US negotiator: Iran nuclear deal 'first step'
An initial agreement to curb Iran's nuclear program was "not perfect" but bought time to try to secure a comprehensive deal, US officials said in response to sharp criticism from Congress.
Major world powers struck an interim deal with Iran on Nov. 24 giving Tehran an estimated $7 billion in sanctions relief in return for steps to restrain Iranian nuclear activities. The deal called for negotiation of a full agreement within a year.
Easing of sanctions began in late January.
Members of Congress have argued that it was unwise to ease sanctions before Iran took aggressive action to rein in its nuclear program, which the United States, Israel and others suspect may be aimed at building bombs. Iran has denied this.
"I was stunned when I saw what the agreement was. I've been disgusted as we've gone forward," Idaho Senator James Risch, a senior Republican committee member, said during a contentious hearing of the Senate Foreign Relations Committee.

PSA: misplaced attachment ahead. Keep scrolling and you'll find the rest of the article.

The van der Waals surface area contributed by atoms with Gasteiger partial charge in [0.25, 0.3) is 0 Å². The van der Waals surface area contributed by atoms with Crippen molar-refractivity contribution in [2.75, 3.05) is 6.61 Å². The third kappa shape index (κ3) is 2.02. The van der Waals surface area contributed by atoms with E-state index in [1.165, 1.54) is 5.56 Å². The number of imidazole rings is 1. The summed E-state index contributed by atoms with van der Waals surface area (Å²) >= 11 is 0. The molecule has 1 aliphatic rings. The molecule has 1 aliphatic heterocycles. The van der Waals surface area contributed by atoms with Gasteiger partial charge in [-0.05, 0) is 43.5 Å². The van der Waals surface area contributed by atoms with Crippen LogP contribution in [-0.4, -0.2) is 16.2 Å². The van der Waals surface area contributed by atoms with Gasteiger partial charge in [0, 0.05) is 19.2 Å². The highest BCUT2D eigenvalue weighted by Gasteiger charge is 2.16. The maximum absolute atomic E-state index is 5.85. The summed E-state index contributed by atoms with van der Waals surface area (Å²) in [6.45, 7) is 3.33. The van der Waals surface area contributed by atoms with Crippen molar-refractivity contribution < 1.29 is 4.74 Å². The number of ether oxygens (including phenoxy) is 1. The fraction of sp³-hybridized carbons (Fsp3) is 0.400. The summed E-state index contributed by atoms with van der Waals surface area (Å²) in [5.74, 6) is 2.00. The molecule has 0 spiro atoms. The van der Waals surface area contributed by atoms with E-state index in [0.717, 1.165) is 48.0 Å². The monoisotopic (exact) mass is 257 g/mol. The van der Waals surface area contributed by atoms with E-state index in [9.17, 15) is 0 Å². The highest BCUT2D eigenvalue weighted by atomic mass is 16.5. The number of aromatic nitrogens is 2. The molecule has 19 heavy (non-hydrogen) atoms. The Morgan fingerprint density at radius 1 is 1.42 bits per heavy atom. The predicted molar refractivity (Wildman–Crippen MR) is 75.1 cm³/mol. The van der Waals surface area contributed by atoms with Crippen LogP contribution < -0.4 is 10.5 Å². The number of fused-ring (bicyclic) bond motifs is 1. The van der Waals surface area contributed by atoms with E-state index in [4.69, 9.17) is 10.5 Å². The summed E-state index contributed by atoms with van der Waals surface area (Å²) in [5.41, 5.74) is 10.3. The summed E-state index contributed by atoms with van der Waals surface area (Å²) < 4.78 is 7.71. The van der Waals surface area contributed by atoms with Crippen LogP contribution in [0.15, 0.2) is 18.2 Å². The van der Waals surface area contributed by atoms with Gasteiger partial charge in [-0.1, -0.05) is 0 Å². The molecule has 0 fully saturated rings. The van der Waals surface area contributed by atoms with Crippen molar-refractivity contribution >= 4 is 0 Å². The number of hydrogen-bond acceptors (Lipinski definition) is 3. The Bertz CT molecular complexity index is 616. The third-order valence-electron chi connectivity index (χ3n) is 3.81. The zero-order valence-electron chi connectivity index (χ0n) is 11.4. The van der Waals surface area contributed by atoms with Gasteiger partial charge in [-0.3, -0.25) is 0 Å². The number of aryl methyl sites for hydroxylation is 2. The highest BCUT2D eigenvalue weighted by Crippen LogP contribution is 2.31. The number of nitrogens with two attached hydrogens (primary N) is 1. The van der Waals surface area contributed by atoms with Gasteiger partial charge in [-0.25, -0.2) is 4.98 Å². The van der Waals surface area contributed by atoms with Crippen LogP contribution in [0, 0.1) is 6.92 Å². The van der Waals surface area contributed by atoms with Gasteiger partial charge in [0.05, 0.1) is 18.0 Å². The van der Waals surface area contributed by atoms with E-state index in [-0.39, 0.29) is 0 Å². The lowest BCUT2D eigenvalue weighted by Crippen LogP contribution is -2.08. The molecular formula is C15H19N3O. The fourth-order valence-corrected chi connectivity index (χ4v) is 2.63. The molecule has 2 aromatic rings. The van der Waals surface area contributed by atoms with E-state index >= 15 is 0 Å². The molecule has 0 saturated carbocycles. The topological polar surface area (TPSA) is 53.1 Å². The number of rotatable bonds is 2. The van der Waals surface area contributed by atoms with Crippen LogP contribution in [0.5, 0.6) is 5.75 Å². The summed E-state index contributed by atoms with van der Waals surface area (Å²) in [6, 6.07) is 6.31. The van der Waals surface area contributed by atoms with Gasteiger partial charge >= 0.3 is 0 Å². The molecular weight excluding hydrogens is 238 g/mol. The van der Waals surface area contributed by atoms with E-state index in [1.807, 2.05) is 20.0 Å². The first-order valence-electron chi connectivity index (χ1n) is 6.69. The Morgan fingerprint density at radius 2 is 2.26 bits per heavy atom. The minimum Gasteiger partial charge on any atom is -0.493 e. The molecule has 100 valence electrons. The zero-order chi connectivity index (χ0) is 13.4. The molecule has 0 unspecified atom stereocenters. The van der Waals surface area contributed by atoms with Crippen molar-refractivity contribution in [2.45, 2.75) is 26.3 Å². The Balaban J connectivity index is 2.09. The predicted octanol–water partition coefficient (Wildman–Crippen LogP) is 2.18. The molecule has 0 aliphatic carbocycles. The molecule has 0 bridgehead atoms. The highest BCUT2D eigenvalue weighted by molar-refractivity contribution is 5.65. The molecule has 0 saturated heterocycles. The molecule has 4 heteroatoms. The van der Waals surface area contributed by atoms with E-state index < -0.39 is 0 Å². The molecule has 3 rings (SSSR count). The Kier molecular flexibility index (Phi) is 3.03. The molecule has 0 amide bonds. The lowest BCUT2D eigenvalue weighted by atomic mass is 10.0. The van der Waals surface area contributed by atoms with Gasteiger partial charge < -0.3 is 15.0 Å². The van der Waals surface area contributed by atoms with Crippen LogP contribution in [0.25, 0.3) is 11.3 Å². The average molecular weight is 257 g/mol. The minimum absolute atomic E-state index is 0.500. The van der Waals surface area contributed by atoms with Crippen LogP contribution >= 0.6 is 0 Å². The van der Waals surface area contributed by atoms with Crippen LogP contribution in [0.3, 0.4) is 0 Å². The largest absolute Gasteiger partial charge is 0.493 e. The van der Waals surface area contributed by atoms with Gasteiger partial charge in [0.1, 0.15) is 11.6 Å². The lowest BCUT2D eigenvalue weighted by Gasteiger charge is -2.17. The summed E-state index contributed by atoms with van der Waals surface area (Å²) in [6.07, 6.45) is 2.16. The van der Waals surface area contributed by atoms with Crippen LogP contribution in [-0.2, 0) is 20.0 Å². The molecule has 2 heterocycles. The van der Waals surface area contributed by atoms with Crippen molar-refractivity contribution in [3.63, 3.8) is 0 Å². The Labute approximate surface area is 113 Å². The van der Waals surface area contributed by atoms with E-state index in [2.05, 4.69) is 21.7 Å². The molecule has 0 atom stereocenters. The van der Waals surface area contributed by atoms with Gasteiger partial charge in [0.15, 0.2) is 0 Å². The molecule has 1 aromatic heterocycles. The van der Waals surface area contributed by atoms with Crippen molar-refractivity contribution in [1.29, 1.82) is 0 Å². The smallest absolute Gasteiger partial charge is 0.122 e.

Wendy Sherman, Under Secretary of State for Political Affairs and the lead US negotiator with Iran, reassured lawmakers that negotiators would take a hard line on Iran's nuclear program as talks progressed.
"We see this as a first step so we don't consider the gaps that exist loopholes because this is not a final agreement," Sherman testified.
"This is not perfect, but this does freeze and roll back their program in significant ways and give us time on the clock to in fact negotiate that comprehensive agreement," she said.
US lawmakers have some influence over Iran policy because of their ability to pass legislation imposing fresh sanctions on Iran, something President Barack Obama has opposed during the current negotiations and threatened to veto.
The dispute over the sanctions bill has caused friction between Obama and members of Congress, including some fellow Democrats like New Jersey Senator Robert Menendez, the leading sponsor of the legislation and chairman of the foreign relations panel.